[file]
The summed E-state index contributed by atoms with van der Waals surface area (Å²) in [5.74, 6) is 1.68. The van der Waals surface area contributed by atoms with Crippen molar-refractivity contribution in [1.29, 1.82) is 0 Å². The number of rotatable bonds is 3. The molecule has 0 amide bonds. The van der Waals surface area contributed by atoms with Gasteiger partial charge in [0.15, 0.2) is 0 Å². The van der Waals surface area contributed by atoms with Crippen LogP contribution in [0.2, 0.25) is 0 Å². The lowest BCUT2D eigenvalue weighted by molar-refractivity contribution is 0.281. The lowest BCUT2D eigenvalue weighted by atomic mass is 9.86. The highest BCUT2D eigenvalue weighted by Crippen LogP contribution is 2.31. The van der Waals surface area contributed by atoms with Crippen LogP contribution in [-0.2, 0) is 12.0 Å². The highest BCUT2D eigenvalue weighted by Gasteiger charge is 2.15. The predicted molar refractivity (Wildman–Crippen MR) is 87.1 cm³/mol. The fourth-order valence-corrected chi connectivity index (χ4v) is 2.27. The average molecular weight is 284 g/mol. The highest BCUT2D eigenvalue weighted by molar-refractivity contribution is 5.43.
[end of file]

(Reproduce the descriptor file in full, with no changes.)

The summed E-state index contributed by atoms with van der Waals surface area (Å²) in [5.74, 6) is 1.68. The van der Waals surface area contributed by atoms with Crippen molar-refractivity contribution in [1.29, 1.82) is 0 Å². The number of rotatable bonds is 3. The molecule has 0 amide bonds. The van der Waals surface area contributed by atoms with Gasteiger partial charge in [0.15, 0.2) is 0 Å². The van der Waals surface area contributed by atoms with Crippen LogP contribution in [0.2, 0.25) is 0 Å². The lowest BCUT2D eigenvalue weighted by molar-refractivity contribution is 0.281. The lowest BCUT2D eigenvalue weighted by atomic mass is 9.86. The highest BCUT2D eigenvalue weighted by Crippen LogP contribution is 2.31. The van der Waals surface area contributed by atoms with Crippen LogP contribution in [-0.2, 0) is 12.0 Å². The highest BCUT2D eigenvalue weighted by Gasteiger charge is 2.15. The predicted molar refractivity (Wildman–Crippen MR) is 87.1 cm³/mol. The fourth-order valence-corrected chi connectivity index (χ4v) is 2.27. The average molecular weight is 284 g/mol. The highest BCUT2D eigenvalue weighted by molar-refractivity contribution is 5.43.